The recommendation is 400g of sirloin (£760) and one 350g tenderloin (£700) for three to share, but this is a press supper — there is no bill — which is likely why on this occasion, it’s split between five. Ogawa favours the tenderloin, but the sirloin is the more obvious star: the tenderloin’s flavour is so subtle I am left somewhat underwhelmed — it does not help that, owing to an extravagant presentation of the meat, it is rather cool by the first bite, which Ogawa acknowledges with a grim shake of his head. The sirloin, though, is astonishingly good; the beefiness lingers in the roof of the mouth, the fat coating the tongue. Whereas a great many steaks taste mostly of their charred outsides, or of heavy seasoning, the flavour here is all in the meat itself. There is a sense of refinement; it is a dish to go slowly with, to savour. While the taste is gentle, it penetrates; once the meal is done, despite beautiful wine (upstairs, a cabinet holds 1,000 bottles, most from Burgundy and Bordeaux), the steak is what lasts.

I’d like to say something catty, and claim that Aragawa is only for those whose income and brain cells are inversely proportionate. But the truth is, I want to go back

At the supper itself, I sit decidedly impressed but perhaps not staggered, and remember a press lunch I once had with Gordon Ramsay in Harrods, when he served an £80 burger and asked for feedback (“Gordon, it’s a burger. And it’s 80 quid. What do you think I think of it?”). And at the time, sat relaxed in the dark of Aragawa — something about the place makes me think a poker game is about to begin — I could not entirely fathom the cost of the place. But then, I cannot entirely fathom the cost of lots of things, or how much money is out there. The Peninsula hotel, for instance, opened charging £1,300 for a night and was said to be at full capacity from the off. At Ramsay’s excellent Restaurant 1890 in the Savoy, a 125ml measure of Petrus goes for £1100 (the hotel’s cellar is among the finest in the world, and oenophiles travel for it).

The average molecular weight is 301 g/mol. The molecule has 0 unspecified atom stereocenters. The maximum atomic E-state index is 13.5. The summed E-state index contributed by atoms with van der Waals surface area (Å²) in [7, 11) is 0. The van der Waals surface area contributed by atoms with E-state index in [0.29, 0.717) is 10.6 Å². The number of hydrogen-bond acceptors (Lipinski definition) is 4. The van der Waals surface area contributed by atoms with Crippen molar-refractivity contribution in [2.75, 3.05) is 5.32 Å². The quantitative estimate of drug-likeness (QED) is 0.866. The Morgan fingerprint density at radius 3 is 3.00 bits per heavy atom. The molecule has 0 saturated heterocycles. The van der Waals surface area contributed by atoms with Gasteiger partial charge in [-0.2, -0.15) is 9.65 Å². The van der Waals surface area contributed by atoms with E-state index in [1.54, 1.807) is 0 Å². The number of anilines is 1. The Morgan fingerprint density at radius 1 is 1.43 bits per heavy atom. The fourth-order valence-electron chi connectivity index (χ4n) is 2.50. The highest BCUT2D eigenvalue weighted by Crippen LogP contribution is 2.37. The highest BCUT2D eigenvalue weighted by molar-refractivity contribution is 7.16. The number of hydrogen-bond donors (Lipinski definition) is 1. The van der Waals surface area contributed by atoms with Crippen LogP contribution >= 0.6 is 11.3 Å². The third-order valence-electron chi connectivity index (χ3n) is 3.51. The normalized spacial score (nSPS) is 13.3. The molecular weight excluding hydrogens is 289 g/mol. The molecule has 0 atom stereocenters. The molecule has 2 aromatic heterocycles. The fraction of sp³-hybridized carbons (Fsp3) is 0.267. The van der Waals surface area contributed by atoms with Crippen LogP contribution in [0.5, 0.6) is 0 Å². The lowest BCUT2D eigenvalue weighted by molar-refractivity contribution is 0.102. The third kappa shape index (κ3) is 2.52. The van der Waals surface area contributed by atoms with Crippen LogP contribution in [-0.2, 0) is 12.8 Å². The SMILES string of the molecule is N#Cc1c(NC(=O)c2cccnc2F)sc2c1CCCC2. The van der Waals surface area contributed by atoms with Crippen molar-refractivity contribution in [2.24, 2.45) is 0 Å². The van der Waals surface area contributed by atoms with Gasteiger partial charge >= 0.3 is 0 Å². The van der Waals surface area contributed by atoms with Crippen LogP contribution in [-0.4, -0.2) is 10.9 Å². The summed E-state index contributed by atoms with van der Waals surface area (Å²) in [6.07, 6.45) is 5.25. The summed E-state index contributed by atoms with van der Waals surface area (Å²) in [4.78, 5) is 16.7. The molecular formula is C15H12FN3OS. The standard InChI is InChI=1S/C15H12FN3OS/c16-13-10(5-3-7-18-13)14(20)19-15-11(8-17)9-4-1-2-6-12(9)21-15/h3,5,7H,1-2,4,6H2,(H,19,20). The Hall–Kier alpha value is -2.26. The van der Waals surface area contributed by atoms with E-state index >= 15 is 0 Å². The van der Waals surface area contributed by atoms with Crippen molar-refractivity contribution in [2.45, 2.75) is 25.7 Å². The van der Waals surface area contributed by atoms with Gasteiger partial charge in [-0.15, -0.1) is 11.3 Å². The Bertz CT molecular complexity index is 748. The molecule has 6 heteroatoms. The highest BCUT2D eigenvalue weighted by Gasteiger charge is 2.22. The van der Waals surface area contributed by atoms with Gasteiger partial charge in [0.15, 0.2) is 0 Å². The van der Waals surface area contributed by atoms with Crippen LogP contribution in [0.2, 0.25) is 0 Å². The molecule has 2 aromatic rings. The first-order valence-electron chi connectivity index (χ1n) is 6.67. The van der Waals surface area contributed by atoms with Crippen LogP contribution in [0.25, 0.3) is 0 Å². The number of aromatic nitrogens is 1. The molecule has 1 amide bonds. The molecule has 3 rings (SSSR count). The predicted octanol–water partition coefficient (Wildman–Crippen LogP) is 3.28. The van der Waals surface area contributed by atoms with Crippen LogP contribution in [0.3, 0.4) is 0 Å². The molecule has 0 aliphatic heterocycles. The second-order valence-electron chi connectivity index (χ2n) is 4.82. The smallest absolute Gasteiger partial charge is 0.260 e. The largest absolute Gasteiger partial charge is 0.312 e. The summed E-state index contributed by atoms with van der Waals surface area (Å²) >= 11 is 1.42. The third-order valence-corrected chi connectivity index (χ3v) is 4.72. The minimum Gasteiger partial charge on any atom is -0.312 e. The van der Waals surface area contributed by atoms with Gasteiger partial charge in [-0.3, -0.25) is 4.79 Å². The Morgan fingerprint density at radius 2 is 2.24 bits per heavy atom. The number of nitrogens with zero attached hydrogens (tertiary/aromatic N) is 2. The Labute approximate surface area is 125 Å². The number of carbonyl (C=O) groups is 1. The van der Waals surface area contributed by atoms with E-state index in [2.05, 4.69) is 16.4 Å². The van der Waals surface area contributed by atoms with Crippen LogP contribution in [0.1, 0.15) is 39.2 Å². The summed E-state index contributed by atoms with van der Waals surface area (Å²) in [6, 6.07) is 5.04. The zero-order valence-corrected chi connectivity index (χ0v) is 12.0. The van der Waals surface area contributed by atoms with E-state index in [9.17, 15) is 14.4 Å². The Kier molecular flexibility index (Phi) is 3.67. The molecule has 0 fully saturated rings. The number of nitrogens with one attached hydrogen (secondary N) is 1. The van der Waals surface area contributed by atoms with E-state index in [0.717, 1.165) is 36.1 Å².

Those with this sort of money will not see the £760 tag as problem; in all likelihood, it may actually add to its allure. Moreover, something curious happened over the weekend after the meal: I found myself thinking of the steak over and over. It kept coming up in conversation. Its flavour has lingered; it has left an imprint. I can still recall its texture, as soft as a blanket, the gorgeous dripping fat. The service was extraordinary to boot, and there’s no hurry: tables are not turned. There’s an encouragement to stay, to take it slow, to make it an event. Ogawa would shudder at the comparison, but it’s a galaxy away from Salt Bae’s place, which I couldn’t wait to leave — and would only return to if court-ordered.

I’d like to say something catty here, and claim that Aragawa is only for those whose income and brain cells are inversely proportionate. But the truth is, I want to go back. I can’t — I do not have £760 to blow on a steak — but those who live in a world where a grand for a meal doesn’t induce the horrors will find something here that is unlike anything else London offers, and things that are unique do tend to cost. I could even accept that for those who live in such rarefied air, it may even offer something like value. Hard to say, though. Martin Lewis, I ain’t.

38 Clarges Street, W1J 7EN,